I’ve just been approached to be one of the speakers at an event that highlights the ‘before, during and after’ one of your clients is put on the Business Rescue plan. Listening to some of the grizzly details of how many of the creditors or suppliers of the businesses under Business Rescue got to be in that position and how they in turn ended up losing their own businesses made me very sad.
The reality of course, is that it’s not always about being ‘compliant’ (although that does help) but it is also about running your business in a ‘best practice’ kind of way. It’s about being aware of the ‘measures’ that you have put into place, your own procedures that will highlight a problem that needs to be dealt with and then dealing with that problem before it becomes an issue. It’s about having contracts in place that are fair to both parties (and obviously compliant in terms of the law) and about having your finger on the pulse of your business. Sadly many business owners and leaders do not.
Time to check the numbers folks, make sure that your debtors book is not out of control and that you are collecting your money timeously. This is one time that you do really want to be proactive.
Anyway . . . on a lighter note, but still being proactive.
So this is what my friend Peter Carruthers said about to the response to his first webinar on the subject of PoPI (Protection of Public Information Act) that recently took place. Please see below (my weekly tip) for the link if you were not able to attend the last webinar.
“Last night I was stunned at the number of questions asked at my Free POPI/ Protection of Personal Information Webinar. Great questions. The event lasted for two hours.
But it was when we began to look at the costs of compliance that the brown stuff hit the fan. All the expensive training on offer tells you what to do, but not how to do it.
So, next week, Tuesday night, 22 August, 8 PM, I’m going to present the webinar again. I will build into the core material the answers to the questions I was asked. (250 people ask many questions.)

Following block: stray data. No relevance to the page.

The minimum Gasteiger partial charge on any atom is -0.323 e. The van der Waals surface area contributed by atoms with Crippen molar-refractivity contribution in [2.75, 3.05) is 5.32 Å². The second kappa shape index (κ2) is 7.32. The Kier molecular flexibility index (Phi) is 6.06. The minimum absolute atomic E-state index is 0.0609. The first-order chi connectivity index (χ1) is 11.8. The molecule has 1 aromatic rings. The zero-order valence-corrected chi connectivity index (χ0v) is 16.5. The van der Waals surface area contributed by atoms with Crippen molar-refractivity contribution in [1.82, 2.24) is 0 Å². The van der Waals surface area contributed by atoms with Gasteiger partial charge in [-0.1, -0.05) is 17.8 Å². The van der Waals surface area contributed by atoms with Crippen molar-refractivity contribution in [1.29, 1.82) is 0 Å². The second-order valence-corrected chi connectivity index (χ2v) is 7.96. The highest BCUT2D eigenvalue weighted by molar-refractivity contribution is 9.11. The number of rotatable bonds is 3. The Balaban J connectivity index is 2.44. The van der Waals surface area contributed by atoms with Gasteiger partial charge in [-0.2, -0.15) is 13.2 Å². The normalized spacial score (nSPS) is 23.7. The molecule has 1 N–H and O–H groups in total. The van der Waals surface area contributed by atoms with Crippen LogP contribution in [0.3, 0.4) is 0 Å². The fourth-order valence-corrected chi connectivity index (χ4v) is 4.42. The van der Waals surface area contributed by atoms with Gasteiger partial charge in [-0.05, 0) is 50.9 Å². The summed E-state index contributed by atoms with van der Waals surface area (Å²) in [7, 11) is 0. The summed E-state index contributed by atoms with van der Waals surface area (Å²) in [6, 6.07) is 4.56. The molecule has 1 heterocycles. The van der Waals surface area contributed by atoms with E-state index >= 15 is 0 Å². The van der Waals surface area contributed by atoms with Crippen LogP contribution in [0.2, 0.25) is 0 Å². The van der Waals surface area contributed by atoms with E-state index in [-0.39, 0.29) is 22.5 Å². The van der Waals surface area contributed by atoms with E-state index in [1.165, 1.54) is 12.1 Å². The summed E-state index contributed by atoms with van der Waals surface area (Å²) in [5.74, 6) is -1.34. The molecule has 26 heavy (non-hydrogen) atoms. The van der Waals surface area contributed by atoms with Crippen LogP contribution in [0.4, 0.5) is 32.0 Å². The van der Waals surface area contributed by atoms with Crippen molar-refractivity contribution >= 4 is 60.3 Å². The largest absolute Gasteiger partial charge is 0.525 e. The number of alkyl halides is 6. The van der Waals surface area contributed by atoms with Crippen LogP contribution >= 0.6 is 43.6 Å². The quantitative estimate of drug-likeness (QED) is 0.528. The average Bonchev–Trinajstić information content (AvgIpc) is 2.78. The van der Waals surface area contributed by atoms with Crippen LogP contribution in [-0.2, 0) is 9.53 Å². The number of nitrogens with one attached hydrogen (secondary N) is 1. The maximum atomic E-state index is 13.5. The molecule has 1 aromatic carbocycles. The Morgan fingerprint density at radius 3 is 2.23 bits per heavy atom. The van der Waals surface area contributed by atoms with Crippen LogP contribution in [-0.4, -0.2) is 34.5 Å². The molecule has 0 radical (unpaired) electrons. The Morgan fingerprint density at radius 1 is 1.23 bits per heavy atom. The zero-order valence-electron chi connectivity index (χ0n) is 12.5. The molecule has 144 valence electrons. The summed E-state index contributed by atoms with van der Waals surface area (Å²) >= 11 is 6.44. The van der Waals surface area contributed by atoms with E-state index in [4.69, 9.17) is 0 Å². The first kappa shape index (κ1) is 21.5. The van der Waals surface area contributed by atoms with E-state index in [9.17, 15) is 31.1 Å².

This POPI issue is a little like my uncle Stanley. We know he’s there, but we are all a little afraid of him, so we don’t want to go too close.
The bottom line is 670,000 businesses in South Africa have to comply with this new legislation. It doesn’t matter whether we think it’s bogus. The option is simple: Comply or Consequences.
Compliance will cost money. It’s going to cost time. Lots of time. And it’s going to cost effort, learning what needs to be done, and doing it.
Consequences will be a whole lot more expensive if we choose to ignore this.
In this free webinar I’m trying to offer a fast track that we small business owners can use.
I was told last night that this free webinar offers as much useful content as seminars costing R3000 upwards and taking up an entire morning or afternoon”
Here’s the deal . . .
Please feel free to engage with me, or not. Please feel free to send me your own snippets of information, early warnings, appropriate funnies and what have you, to share with other like-minded individuals, entrepreneurs and start-ups.
I hope and trust that you will enjoy the journey with me.
This weeks’ Blog:
BUSINESS TIPS – Managing Your Business – Part 3
By Nikki Viljoen – Viljoen Consulting CC
So far we have dealt with Finance and Margins. Today we have a look at your Customer’s requirements.
In my experience, one of the biggest challenges for SMME’s (Small, Medium, Micro Enterprises) is retaining clients. Now I am really not sure why this should be since the fact of the matter is that it is easier to sell to existing clients than it is to procure new ones. So what’s the deal? Perhaps it is because we don’t really know who and what a customer is!